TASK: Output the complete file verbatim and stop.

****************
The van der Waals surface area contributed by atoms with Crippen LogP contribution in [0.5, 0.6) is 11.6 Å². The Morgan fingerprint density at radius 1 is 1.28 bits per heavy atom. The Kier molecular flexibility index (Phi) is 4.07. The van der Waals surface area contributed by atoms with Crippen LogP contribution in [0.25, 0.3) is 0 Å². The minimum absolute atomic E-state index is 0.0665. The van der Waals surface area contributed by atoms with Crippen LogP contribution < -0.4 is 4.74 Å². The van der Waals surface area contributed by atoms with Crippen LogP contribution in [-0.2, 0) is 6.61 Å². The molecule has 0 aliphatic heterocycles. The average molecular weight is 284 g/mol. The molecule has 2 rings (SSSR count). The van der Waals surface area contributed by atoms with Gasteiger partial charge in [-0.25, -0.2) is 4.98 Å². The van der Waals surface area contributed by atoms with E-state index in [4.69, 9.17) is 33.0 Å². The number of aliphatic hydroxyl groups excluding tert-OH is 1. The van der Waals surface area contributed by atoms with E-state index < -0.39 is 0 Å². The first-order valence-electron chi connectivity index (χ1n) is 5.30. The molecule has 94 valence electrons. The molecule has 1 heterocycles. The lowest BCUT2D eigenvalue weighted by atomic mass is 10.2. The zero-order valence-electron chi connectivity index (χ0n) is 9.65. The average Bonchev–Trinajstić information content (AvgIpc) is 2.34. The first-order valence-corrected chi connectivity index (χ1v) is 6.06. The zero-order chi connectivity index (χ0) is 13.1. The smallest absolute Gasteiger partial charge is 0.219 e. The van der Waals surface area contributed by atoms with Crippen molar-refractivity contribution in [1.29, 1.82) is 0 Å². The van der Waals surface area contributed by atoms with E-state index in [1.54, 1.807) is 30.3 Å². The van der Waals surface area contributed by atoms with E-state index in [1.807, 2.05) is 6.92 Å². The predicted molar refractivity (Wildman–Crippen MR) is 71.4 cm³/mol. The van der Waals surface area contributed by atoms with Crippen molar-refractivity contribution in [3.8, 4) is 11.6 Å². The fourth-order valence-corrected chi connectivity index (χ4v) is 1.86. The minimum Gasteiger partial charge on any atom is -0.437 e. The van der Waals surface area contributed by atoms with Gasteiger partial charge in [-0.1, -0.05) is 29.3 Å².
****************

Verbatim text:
The van der Waals surface area contributed by atoms with Crippen LogP contribution in [0.5, 0.6) is 11.6 Å². The Morgan fingerprint density at radius 1 is 1.28 bits per heavy atom. The Kier molecular flexibility index (Phi) is 4.07. The van der Waals surface area contributed by atoms with Crippen LogP contribution in [0.25, 0.3) is 0 Å². The minimum absolute atomic E-state index is 0.0665. The van der Waals surface area contributed by atoms with Crippen LogP contribution < -0.4 is 4.74 Å². The van der Waals surface area contributed by atoms with Crippen LogP contribution in [-0.2, 0) is 6.61 Å². The molecule has 0 aliphatic heterocycles. The average molecular weight is 284 g/mol. The molecule has 2 rings (SSSR count). The van der Waals surface area contributed by atoms with Gasteiger partial charge in [-0.25, -0.2) is 4.98 Å². The van der Waals surface area contributed by atoms with E-state index in [4.69, 9.17) is 33.0 Å². The number of aliphatic hydroxyl groups excluding tert-OH is 1. The van der Waals surface area contributed by atoms with E-state index < -0.39 is 0 Å². The first-order valence-electron chi connectivity index (χ1n) is 5.30. The molecule has 94 valence electrons. The molecule has 1 heterocycles. The lowest BCUT2D eigenvalue weighted by atomic mass is 10.2. The zero-order valence-electron chi connectivity index (χ0n) is 9.65. The average Bonchev–Trinajstić information content (AvgIpc) is 2.34. The first-order valence-corrected chi connectivity index (χ1v) is 6.06. The zero-order chi connectivity index (χ0) is 13.1. The smallest absolute Gasteiger partial charge is 0.219 e. The van der Waals surface area contributed by atoms with Crippen molar-refractivity contribution in [1.29, 1.82) is 0 Å². The van der Waals surface area contributed by atoms with E-state index in [1.54, 1.807) is 30.3 Å². The van der Waals surface area contributed by atoms with E-state index in [1.807, 2.05) is 6.92 Å². The predicted molar refractivity (Wildman–Crippen MR) is 71.4 cm³/mol. The van der Waals surface area contributed by atoms with Crippen molar-refractivity contribution in [3.8, 4) is 11.6 Å². The fourth-order valence-corrected chi connectivity index (χ4v) is 1.86. The minimum Gasteiger partial charge on any atom is -0.437 e. The van der Waals surface area contributed by atoms with Gasteiger partial charge in [-0.1, -0.05) is 29.3 Å².